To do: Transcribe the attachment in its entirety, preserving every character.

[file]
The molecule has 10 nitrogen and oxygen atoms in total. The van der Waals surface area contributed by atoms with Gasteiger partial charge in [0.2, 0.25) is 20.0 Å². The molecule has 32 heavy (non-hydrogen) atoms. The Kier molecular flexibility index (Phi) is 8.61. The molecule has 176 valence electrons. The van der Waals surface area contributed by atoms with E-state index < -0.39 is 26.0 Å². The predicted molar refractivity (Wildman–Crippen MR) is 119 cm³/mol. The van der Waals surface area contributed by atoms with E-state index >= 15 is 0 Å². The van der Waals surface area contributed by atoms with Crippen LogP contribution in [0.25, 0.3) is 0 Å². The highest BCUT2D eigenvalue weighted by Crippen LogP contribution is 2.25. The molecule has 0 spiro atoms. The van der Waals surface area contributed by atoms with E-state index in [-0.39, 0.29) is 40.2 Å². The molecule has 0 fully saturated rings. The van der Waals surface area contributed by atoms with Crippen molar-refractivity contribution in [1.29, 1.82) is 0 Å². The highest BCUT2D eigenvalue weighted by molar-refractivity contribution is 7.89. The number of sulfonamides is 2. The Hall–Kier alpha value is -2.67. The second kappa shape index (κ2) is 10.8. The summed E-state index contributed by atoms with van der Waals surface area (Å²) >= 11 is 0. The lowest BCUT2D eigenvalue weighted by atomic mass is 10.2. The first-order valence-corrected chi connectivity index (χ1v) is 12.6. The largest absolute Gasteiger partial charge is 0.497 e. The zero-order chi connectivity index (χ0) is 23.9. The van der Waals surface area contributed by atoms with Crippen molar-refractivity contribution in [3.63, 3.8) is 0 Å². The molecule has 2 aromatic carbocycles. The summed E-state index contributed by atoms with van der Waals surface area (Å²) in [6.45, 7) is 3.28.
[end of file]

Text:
The molecule has 10 nitrogen and oxygen atoms in total. The van der Waals surface area contributed by atoms with Gasteiger partial charge in [0.2, 0.25) is 20.0 Å². The molecule has 32 heavy (non-hydrogen) atoms. The Kier molecular flexibility index (Phi) is 8.61. The molecule has 176 valence electrons. The van der Waals surface area contributed by atoms with E-state index < -0.39 is 26.0 Å². The predicted molar refractivity (Wildman–Crippen MR) is 119 cm³/mol. The van der Waals surface area contributed by atoms with E-state index >= 15 is 0 Å². The van der Waals surface area contributed by atoms with Crippen LogP contribution in [0.25, 0.3) is 0 Å². The highest BCUT2D eigenvalue weighted by Crippen LogP contribution is 2.25. The molecule has 0 spiro atoms. The van der Waals surface area contributed by atoms with E-state index in [-0.39, 0.29) is 40.2 Å². The molecule has 0 fully saturated rings. The van der Waals surface area contributed by atoms with Crippen molar-refractivity contribution in [1.29, 1.82) is 0 Å². The highest BCUT2D eigenvalue weighted by molar-refractivity contribution is 7.89. The number of sulfonamides is 2. The Hall–Kier alpha value is -2.67. The second kappa shape index (κ2) is 10.8. The summed E-state index contributed by atoms with van der Waals surface area (Å²) >= 11 is 0. The lowest BCUT2D eigenvalue weighted by atomic mass is 10.2. The first-order valence-corrected chi connectivity index (χ1v) is 12.6. The largest absolute Gasteiger partial charge is 0.497 e. The zero-order chi connectivity index (χ0) is 23.9. The van der Waals surface area contributed by atoms with Crippen molar-refractivity contribution in [3.63, 3.8) is 0 Å². The molecule has 2 aromatic carbocycles. The summed E-state index contributed by atoms with van der Waals surface area (Å²) in [6.45, 7) is 3.28.